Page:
Debate on a motion from the mission and public affairs council in CofE General Synod July 2019, York on Responding to serious youth violence
Joe Aldred, Ecumenical Representative
Thank you Chair, for calling me. I bring you warm greetings from the community of Pentecostal and Charismatic churches across the country, on whose behalf I welcome this debate on Serious Youth Violence.
Eleven years ago, in 2008, Churches Together in England published ‘Who is my neighbour? a church response to social disorder linked to gangs, drugs, guns and knives’. It is available still on the CTE website. In his foreword to that report, the then bishop of Liverpool Dr James Jones, wrote of the ruinous impact of racism, deprivation, and low self esteem on the lives of many inner city youths, rendering them vulnerable to criminality as perpetrators and victims. The report found that these challenges had already spread beyond the so called ‘inner cities’ and that the knife had become a weapon of choice in youth violence. It called for society to step up efforts to tackle the underlying causes of the alarming trend of rising knife crime.
Pentecostals sometimes approach matters of life by recourse to the language of spiritual warfare. Holy scripture says, ‘we wrestle not against flesh and blood, but against principalities, against powers, against the rulers of darkness of this world, against spiritual wickedness in high places, (Ephesians 6.12 KJV). This may assist our approach to the issue of serious youth violence.
The report before before synod today reminds us, soberingly, that the challenges of serious youth violence are complex and deeply rooted in our unequal society. There are no quick fixes on offer and we may need a change of mindset and approach: less reactive, more proactive; less energy spent on symptoms, more addressing root causes.
The report helpfully highlights some of the matters that stand in the way of youth flourishing. The well-established link between school exclusions and likely descent into criminality and prison. The often counterproductive use of pupil referral units. The alienation that Professor John writes of, leading to a mindset of ‘having nothing to lose, and even less to gain’. The lack of love and affirmation so many young people say they feel feel. The erosion of education and youth services necessary to support young people develop emotional and spiritual intelligence, values and morals. Some parents feel that their role as primary educators and influencers of their children has been undermined. And there are the gang and drug overlords operating across county lines, mercilessly on hand to groom and exploit the most vulnerable, sometimes to their or others deaths.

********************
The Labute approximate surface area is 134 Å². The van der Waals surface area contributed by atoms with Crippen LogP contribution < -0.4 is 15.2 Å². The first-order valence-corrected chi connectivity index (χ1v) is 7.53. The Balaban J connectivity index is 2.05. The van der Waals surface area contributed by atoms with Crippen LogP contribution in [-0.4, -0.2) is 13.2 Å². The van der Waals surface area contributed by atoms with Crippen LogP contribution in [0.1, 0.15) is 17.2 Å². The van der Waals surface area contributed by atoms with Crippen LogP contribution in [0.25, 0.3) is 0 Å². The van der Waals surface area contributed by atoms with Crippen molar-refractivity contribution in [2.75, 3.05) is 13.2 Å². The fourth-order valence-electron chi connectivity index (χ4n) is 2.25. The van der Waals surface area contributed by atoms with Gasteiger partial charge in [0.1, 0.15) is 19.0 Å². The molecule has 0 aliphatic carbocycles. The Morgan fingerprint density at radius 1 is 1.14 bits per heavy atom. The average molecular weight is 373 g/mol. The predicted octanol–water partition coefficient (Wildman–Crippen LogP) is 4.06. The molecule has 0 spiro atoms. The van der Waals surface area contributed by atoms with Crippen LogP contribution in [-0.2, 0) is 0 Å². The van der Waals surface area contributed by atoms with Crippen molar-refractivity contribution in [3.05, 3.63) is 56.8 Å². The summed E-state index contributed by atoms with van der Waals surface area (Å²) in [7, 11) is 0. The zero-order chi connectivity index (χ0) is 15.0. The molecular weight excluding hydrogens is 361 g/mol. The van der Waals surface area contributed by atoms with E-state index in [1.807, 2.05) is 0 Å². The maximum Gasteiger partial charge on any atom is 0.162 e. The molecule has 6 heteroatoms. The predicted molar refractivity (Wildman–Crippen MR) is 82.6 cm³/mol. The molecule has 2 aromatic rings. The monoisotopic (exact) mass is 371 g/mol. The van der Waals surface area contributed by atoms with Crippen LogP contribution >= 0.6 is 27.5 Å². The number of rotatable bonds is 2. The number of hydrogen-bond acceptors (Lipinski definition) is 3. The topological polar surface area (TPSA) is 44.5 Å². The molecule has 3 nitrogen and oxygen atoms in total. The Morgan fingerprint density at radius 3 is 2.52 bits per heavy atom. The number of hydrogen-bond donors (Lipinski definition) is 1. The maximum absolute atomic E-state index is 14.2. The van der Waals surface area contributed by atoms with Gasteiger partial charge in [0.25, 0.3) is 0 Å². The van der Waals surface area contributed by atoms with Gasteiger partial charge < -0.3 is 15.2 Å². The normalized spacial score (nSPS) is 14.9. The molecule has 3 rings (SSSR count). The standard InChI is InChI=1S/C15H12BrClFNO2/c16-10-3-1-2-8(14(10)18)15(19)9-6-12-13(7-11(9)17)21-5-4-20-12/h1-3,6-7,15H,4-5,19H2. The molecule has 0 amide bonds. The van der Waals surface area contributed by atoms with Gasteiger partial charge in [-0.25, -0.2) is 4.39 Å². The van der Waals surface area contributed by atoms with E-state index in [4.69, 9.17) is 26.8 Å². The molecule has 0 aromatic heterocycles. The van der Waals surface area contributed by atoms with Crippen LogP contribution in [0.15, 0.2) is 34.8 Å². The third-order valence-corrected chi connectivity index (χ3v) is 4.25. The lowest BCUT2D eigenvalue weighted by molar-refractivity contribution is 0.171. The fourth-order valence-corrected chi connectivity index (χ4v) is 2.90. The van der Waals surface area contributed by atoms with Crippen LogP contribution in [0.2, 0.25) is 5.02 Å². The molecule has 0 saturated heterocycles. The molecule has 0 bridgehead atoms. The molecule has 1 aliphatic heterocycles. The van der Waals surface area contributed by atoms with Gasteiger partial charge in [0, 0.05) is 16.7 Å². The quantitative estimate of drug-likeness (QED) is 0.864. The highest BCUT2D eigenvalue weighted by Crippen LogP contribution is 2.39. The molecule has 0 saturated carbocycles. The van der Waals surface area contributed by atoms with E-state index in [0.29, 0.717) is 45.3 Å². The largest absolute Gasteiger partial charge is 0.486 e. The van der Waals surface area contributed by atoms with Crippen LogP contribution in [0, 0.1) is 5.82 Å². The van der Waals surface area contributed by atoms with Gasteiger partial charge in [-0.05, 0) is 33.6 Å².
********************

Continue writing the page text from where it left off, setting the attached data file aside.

The challenges are many, and are not confined to London, they are national and international. Our approach must match these challenges with innovation and determination for the long haul. And there are many people and programmes already involved in addressing youth empowerment. For many this is their life’s vocation of prayerful action and accompaniment.
I am grateful to the report for pointing to some immediate and practical things we can do such as installing knife bins and opening up often underused church buildings as safe sanctuaries for after school clubs, and the like. The Methodist church in their recent synod adopted a motion to work alongside the Church of England on sanctuary churches. Pentecostal and Charismatic churches commit to the same, as hopefully will churches of all denominations.
Many live with the pain of losing young ones, or of giving support to hurting, bereaved, bewildered parents and families, asking why, why did this happen to my son, my daughter, my family. In the end because we are one human family when one hurts we all hurt. We are hurting, God’s children made in the divine image and likeness are hurting, some are dead. This is not only about knives, it’s about our very humanity and the liberation needed from the principalities and powers that imprison and oppress.